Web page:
Fugue is a farmhouse ale with brett brux brewed with 100 litres of ice wine juice and aged for one year. It has an ABV of 10%, which McOustra tells me is now closer to 11% thanks to the brett drying out the beer. Ice wine is a Roman invention that was rejuvenated in 1972 by Canadians (with 75% currently hailing from Ontario), and is considered a delicacy due to how difficult it is to produce. On my first sip, I tasted notes of guava (like in the magnificent Gilligan Is Still Dead with brett), but then had a few more and got that distinct ice wine flavour. My friend Mathew suggested it was called Fugue because it doesn’t taste like a 10% beer, but McOustra admits that it has more to do with amnesia: Fugue came about because we brewed the original pilot batch during a particularly busy time last year and forgot about the brew until I came across the kegs six months later. Bit embarrassing but the beer turned out well.
Asked how the beer came about, McOustra tells me: Our friend Dre [Andrea Glass], a winemaker from Niagara, offered us 100 L of Riesling ice wine juice that she had just pressed for a beer. We had brewed a collab the previous year with the same farmhouse yeast and ice wine juice on a small scale and it made sense to do it on a larger scale if the juice was available. The great thing about the juice was that it was 35 Plato which meant that we could use it as an adjunct to boost the alcohol. So we added it in the whirlpool to try and preserve the flavour as much as possible. Hopefully we will be able to brew it again later this year if Dre can come through with the juice for us. I was really happy that the fruit character came through in the final beer.
The event also featured an exclusive menu (that included corn dogs!) and both my curry soup and charred peach dish (with blue cheese and bacon) were incredible. Bar Hop is my favourite bar in the city because it not only has a great beer selection, but the food is incredible as well. They also have an affordable whiskey selection, and bartender Daeryun makes something called “butter bourbon” that I must try on my next trip to the Hop.
What’s next for McOustra? I asked him, and here’s what he has to say:
I think innovation has been a big part of who we are over the past few years and should allow us to keep making interesting beers in the future. We are fortunate to have the pilot system and BrewHouse to run test batches and fine tune our recipes before releasing them on a larger scale. We plan to release an Adventure Brew at the BrewHouse every 10 days or so this winter in addition to our seasonals and vintage beers.
Looks like I’ll have to trek out to the lake this winter.
This week my dreams are coming true: there are unique barrel aged beers all over Toronto and it’s beautiful!! Here’s a recap of The Sacred Oak, plus a couple other exciting events:
1. The Sacred Oak: A Night of Barrel Aged Beer (Sat. Sept. 13 at Indie Alehouse’s barrel aging facility, 165 Geary Ave.): My first beer was Kentucky Sour, a 6.7% bourbon barrel aged sour from Nickel Brook. Funny enough, I had tried this at Bar Hop earlier this year, but this time the bourbon characteristic came through much more (probably due to aging). It was perfect. Then I tried Iain McOustra’s Superstition and everything changed. This is a perfect beer because so many complex notes come through from the barrel. It’s advertised as a 6.5% barrel aged farmhouse. When I tried it, I got a juicy bright fruity IPA aged with peaches and maybe chardonnay barrels. Then I spoke with Iain, and there are no peaches in this beer. I’m blown away. Can’t wait to drink it again at A Night With Great Lakes & Amsterdam…
2. A Night With Great Lakes & Amsterdam (Fri. Sept. 19 at Bar Hop): I already wrote about this here but I am super duper psyched and you’ll be hearing all about it once (or twice) again. Be at Bar Hop this Friday at 5 p.m. Do it. It may change your life.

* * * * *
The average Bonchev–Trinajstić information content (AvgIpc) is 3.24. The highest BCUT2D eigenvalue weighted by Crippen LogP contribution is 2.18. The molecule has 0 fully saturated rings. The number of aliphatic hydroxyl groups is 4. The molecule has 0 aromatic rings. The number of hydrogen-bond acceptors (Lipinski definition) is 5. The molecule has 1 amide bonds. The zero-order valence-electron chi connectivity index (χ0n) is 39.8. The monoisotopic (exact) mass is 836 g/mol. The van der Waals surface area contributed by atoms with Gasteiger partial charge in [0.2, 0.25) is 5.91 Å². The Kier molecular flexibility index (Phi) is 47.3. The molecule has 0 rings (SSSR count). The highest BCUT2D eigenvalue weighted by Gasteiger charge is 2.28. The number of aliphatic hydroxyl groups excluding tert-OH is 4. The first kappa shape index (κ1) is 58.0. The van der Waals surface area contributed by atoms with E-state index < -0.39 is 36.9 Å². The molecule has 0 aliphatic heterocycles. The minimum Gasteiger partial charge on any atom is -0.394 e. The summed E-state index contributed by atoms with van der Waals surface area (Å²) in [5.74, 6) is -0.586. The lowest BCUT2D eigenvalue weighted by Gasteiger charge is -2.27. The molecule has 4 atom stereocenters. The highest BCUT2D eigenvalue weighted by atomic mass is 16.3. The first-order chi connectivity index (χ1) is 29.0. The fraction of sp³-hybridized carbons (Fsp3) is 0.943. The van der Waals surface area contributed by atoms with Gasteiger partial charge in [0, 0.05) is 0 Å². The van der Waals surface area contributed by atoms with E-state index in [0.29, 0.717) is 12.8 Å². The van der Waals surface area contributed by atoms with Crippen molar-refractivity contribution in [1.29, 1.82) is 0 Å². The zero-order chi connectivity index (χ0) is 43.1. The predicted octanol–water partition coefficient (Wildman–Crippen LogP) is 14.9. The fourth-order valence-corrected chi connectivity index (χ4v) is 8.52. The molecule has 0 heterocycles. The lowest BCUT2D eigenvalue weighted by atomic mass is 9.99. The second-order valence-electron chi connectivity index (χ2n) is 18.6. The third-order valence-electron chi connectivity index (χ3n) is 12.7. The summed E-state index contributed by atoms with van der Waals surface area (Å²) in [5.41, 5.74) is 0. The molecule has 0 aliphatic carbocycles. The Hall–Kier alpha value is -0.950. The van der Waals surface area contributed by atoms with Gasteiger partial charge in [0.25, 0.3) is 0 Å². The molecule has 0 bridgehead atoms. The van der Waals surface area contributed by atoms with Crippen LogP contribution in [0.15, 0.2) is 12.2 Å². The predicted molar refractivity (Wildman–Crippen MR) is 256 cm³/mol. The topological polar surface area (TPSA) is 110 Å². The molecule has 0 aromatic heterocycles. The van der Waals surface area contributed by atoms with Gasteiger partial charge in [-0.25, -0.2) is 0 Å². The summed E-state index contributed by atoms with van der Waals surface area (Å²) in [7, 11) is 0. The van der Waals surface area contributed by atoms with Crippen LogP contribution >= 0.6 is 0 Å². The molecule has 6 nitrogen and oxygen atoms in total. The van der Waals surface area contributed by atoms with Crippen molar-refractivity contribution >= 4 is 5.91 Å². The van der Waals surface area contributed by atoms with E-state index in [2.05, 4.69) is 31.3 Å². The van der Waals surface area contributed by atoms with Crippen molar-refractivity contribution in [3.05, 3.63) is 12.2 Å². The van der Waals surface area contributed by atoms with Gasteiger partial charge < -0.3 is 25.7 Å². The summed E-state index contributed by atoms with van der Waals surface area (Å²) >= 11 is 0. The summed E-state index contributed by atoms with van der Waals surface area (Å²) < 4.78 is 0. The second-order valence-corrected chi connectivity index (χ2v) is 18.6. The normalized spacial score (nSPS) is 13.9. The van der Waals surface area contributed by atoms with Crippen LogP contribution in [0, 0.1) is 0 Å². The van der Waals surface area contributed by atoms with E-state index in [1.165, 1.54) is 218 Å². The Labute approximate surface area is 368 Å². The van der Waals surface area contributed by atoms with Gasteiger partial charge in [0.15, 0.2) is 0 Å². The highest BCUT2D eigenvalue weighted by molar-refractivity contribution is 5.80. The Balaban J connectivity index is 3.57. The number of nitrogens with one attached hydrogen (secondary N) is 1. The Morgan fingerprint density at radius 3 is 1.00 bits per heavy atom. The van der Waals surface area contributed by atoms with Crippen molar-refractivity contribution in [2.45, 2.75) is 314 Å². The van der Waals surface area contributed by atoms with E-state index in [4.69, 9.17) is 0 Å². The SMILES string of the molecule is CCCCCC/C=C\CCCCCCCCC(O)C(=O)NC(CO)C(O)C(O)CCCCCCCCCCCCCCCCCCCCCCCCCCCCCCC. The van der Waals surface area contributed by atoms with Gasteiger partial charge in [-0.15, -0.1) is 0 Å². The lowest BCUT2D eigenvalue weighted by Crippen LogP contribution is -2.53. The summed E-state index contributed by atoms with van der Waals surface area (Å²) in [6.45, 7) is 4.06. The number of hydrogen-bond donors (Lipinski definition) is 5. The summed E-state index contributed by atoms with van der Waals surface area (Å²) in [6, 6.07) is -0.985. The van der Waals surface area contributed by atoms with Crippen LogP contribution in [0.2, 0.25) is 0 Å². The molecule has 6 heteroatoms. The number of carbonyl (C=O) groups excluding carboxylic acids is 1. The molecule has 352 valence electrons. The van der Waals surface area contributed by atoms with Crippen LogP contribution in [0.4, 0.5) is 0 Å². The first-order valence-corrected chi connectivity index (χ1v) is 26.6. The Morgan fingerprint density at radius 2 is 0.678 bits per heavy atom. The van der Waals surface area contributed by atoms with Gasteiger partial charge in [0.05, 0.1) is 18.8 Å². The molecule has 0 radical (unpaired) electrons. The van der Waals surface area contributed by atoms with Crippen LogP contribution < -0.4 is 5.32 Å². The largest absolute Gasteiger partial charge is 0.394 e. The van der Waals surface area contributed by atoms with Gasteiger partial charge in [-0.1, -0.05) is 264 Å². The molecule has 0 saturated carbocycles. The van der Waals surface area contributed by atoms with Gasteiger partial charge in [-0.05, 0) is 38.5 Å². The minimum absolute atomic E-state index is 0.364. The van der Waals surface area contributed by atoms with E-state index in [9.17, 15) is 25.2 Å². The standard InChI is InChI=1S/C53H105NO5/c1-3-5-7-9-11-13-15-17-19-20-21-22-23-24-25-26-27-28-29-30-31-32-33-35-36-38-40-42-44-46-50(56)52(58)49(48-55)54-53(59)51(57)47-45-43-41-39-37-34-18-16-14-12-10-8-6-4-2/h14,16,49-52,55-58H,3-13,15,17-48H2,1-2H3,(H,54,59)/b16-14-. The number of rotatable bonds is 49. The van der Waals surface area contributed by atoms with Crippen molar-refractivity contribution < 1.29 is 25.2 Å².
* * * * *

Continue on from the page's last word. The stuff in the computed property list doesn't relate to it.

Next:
3. Cantillon Zwanze Day/Funk Night (Sat. Sept. 20 at bar Volo): According to a group of gentlemen I chatted with at The Sacred Oak, this year’s Zwanze Day sold out in 45 seconds. In case you don’t know, Belgian brewery Cantillon makes the mother of all sours, and Volo’s getting kegs and bottles of stuff you normally don’t see much of in Toronto. So this is probably the biggest beer nerd event of all time. Lucky for us plebs, Funk Night happens 7 p.m. onwards, where we will drink whatever is left of that Cantillon, plus sooo many funked out brews until late. I’m seeing Lena Dunham front row centre at JFL42 and then coming here. That’s a perfect night, folks. See you there.
Planning on coming to these events? Send a shout-out my way @ccprmaven and let’s have a beer together!
If there is one kind of beer I like more than anything, it’s gotta be a barrel aged beer. Barrel aged with brettanomyces, specifically.
Last year I had my first taste of heaven when I tried a bottle of Sour Cherry Imperial Stout, aged in Pinor Noir barrels, at the Amsterdam Brew House.
Later that fall I tried Red Tape from Indie Ale House, another Pinot Noir aged Imperial Stout, and though awesome, I missed the slight sourness that brettanomyces, lactobacillus, and the cherries gave Amsterdam’s version. I had to have more.
Lucky for me, fall is upon us, and the beer gods have descended! Thanks to Toronto Beer Week (Sept 12-20), September is hosting two awesomely fantastic barrel aged beer events, and I’m going to both of them. First up is The Sacred Oak at Indie Ale House’s barrel aging facility on September 13th, and then comes the joint Great Lakes Brewery and Amsterdam Brew House’s tap takeover, A Night With Great Lakes & Amsterdam, at Bar Hop on September 19th. I can hardly contain my excitement. Among all the gems available on the 19th will be my favourite beer of the summer: Ezra, from the Tank Ten Series. It’s a strong saison aged in Spirit Tree cider barrels, with a slight sour funk from the brett they add to their cider. It’s the summer version of Sour Cherry Imperial Stout, and it’s perfection.
Oh, and the Sour Cherry Imperial Stout is making a comeback too (thanks to Iain McOustra and Flat Rock Cellars), this time without the brett. I’m expecting more of a bold wine flavour.
Look out for many a post about these takeovers, because I’ve only touched the surface here. Some really cool things are happening in the Toronto craft beer scene right now.